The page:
• Price to expected earnings ratios
• Expected earnings growth
• Revision ratio
• Expected long-term earnings growth
Some of these variables can be found in First Call or IBES data.

` `
##### Default Risk

This category is correlated with the business cycle category. Default risk will change the discount rate in the denominator of the valuation equation. Default risk is highly correlated with the business cycle. A popular specification includes

• Moody's Baa minus Aaa bond yields
Default risk increases before business cycle recessions and narrows during expansions. See Keim and Stambaugh (Journal of Financial Economics, 1986).

` `
##### Microstructure of Market

The microstructure of the market could affect the discount rate applied to the firm in that market. That is, if the market is thinly traded, investors will demand a premium for transacting in that market. Some possible measures include:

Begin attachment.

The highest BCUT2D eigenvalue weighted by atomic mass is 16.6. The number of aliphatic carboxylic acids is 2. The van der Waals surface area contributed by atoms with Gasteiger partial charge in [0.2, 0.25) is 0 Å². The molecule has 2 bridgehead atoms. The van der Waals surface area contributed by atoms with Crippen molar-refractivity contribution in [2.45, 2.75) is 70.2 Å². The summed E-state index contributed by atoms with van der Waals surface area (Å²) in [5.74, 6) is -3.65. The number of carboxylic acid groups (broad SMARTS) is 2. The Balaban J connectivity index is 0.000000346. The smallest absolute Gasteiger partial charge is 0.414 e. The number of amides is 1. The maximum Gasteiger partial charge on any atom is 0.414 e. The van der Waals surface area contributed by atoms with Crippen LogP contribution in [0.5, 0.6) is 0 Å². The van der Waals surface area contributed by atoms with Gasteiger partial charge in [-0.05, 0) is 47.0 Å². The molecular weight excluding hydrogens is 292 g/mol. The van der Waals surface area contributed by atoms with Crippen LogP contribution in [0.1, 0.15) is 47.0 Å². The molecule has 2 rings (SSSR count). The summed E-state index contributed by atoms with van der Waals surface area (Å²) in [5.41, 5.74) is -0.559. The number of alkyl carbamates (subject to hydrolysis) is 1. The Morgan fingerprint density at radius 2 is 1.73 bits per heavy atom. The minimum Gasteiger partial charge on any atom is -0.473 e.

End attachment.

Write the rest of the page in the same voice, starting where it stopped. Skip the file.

• Trading volume or change in volume
• Volume divided by number of shares issued
• Turnover (value of trading divided by value of market capitalization)
• Number of margin transactions
• Short interest and change in short interest
• Volatility (both time series and cross-sectionally measured among the component stocks in the index, see Bekaert and Harvey (1995)
• Asset concentration ratios, on scale of 0 (all firms equal size) to 1 (one dominant firm)
• Industry concentration ratios, on scale of 0 (equal dispersion of industry) to 1 (all firms in one industry).

` `
##### World Integration

The degree of market integration will affect the expected discount rate. Integration means that the same risk project will require the same discount rate no matter where the project is located. In reality, some markets are segmented. As a result, a larger discount rate is required. Integration works on the denominator of the valuation formula. See Bekaert and Harvey (Journal of Finance, 1995). They propose two proxies for openess:

• Trade sector, which is exports plus imports divided by GDP
• Growth in exports
• Size of equity market, which is market capitalization divided by GDP
Bekaert and Harvey (1995) specify a functional form for the degree of integration which relies on these variables.